According to Mexican food expert, Chelsie Kenyon, the ancient, traditional method used to prepare meats was steaming. Barbacoa was made by steaming meat suspended over boiling water in a deep pit. The meat was often wrapped in cactus or banana leaves.


 Traditional Mexican barbacoa seasonings are onion, garlic, oregano, cumin and chili powder. Mexican oregano gives their dishes a rich earthy flavor. The Mexican Chile powder is actually a blend of dried, powdered chiles, cumin and oregano. Other spices are sometimes included in the mix, but those are the key ingredients. It is used primarily for seasoning meats and vegetables but is also used in other dishes. Other ‘must have’ ingredients for Mexican style barbacoa include the  following seasoning: garlic, onion, Tamarind, bay leaves, fresh cilantro.

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Another chile powder commonly used that is gaining popularity outside of Mexico is Chipotle. Actually, chipotle is just a jalapeno that has been dried and smoked. Chipotle has a distinctive flavor that goes well in many sauces and salsas. It is also the primary flavor in Adobo, a fiery marinade.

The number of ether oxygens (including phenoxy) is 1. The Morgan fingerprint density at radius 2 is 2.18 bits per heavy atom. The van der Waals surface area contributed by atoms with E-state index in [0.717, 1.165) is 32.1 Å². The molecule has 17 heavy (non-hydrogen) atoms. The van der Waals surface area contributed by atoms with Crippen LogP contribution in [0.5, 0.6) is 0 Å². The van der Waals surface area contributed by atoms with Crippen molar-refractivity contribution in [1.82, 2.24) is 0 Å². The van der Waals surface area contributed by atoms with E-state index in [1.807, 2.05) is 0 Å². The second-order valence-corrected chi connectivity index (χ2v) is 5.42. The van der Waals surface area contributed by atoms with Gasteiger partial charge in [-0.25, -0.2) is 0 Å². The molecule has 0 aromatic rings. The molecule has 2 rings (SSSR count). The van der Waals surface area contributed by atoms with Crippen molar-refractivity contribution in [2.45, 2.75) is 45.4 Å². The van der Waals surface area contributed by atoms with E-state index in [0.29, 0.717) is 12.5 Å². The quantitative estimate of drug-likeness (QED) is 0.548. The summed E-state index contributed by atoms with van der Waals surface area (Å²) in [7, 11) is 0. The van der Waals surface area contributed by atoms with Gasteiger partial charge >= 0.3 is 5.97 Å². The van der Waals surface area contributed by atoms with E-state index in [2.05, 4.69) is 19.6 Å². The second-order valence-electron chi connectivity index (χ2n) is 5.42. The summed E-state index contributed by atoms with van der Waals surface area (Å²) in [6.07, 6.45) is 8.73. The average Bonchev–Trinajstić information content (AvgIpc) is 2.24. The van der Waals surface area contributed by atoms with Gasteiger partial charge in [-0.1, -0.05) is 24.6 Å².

Let’s take a look at the seven different regions of Mexican cooking and their signature dishes. Starting at the top of the country is the vast region that makes up “El Norte”-encompassing the states of Baja, Sonora, Chihuahua, Coahuila, Durango, Zacatecas, Aguascalientes, Nuevo Leon and Tamaulipas. This area stretches 2000 miles from the rugged Pacific coast of Baja California to the lowlands of the Gulf of Mexico, and its cuisine reflects the hearty and unpretentious nature of ranch culture. The region’s distinctive cooking technique is expertly grilled beef, and the most popular dishes include machaca, arrachera ( beef  flank steak used for fajitas) and cabrito (baby goat). One of the most requested dishes is ‘Mochomos style’ beef.   The beef is salted, shredded and dried in accordance with northern Mexican tradition with the meat then being fried. It is so tender that the meat melts on your tongue! Luscious!